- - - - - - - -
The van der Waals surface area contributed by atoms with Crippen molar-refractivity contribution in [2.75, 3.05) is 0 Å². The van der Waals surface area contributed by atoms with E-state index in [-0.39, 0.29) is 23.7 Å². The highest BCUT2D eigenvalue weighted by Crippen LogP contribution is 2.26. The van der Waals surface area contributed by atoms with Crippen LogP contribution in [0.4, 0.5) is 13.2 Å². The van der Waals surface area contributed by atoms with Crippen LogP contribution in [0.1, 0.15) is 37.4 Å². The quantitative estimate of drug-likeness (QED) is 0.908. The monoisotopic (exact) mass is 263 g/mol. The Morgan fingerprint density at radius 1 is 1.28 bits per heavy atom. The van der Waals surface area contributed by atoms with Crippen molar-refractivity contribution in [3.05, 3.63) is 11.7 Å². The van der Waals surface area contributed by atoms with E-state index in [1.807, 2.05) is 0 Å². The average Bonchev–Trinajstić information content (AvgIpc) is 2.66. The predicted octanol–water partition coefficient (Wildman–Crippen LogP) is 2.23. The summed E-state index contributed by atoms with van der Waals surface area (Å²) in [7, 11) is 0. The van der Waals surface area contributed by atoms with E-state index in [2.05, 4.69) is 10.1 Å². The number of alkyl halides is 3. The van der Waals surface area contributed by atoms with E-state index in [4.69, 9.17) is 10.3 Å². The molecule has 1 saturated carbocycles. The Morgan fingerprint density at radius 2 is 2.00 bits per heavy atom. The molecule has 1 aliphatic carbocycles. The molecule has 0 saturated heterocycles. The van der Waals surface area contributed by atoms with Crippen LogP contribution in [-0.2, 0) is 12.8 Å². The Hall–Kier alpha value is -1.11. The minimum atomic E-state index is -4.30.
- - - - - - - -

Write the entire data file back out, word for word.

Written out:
The van der Waals surface area contributed by atoms with Crippen molar-refractivity contribution in [2.75, 3.05) is 0 Å². The van der Waals surface area contributed by atoms with E-state index in [-0.39, 0.29) is 23.7 Å². The highest BCUT2D eigenvalue weighted by Crippen LogP contribution is 2.26. The van der Waals surface area contributed by atoms with Crippen LogP contribution in [0.4, 0.5) is 13.2 Å². The van der Waals surface area contributed by atoms with Crippen LogP contribution in [0.1, 0.15) is 37.4 Å². The quantitative estimate of drug-likeness (QED) is 0.908. The monoisotopic (exact) mass is 263 g/mol. The Morgan fingerprint density at radius 1 is 1.28 bits per heavy atom. The van der Waals surface area contributed by atoms with Crippen molar-refractivity contribution in [3.05, 3.63) is 11.7 Å². The van der Waals surface area contributed by atoms with E-state index in [1.807, 2.05) is 0 Å². The average Bonchev–Trinajstić information content (AvgIpc) is 2.66. The predicted octanol–water partition coefficient (Wildman–Crippen LogP) is 2.23. The summed E-state index contributed by atoms with van der Waals surface area (Å²) in [7, 11) is 0. The van der Waals surface area contributed by atoms with E-state index in [2.05, 4.69) is 10.1 Å². The number of alkyl halides is 3. The van der Waals surface area contributed by atoms with E-state index in [4.69, 9.17) is 10.3 Å². The molecule has 1 saturated carbocycles. The Morgan fingerprint density at radius 2 is 2.00 bits per heavy atom. The molecule has 1 aliphatic carbocycles. The molecule has 0 saturated heterocycles. The van der Waals surface area contributed by atoms with Crippen LogP contribution in [-0.2, 0) is 12.8 Å². The Hall–Kier alpha value is -1.11. The minimum atomic E-state index is -4.30.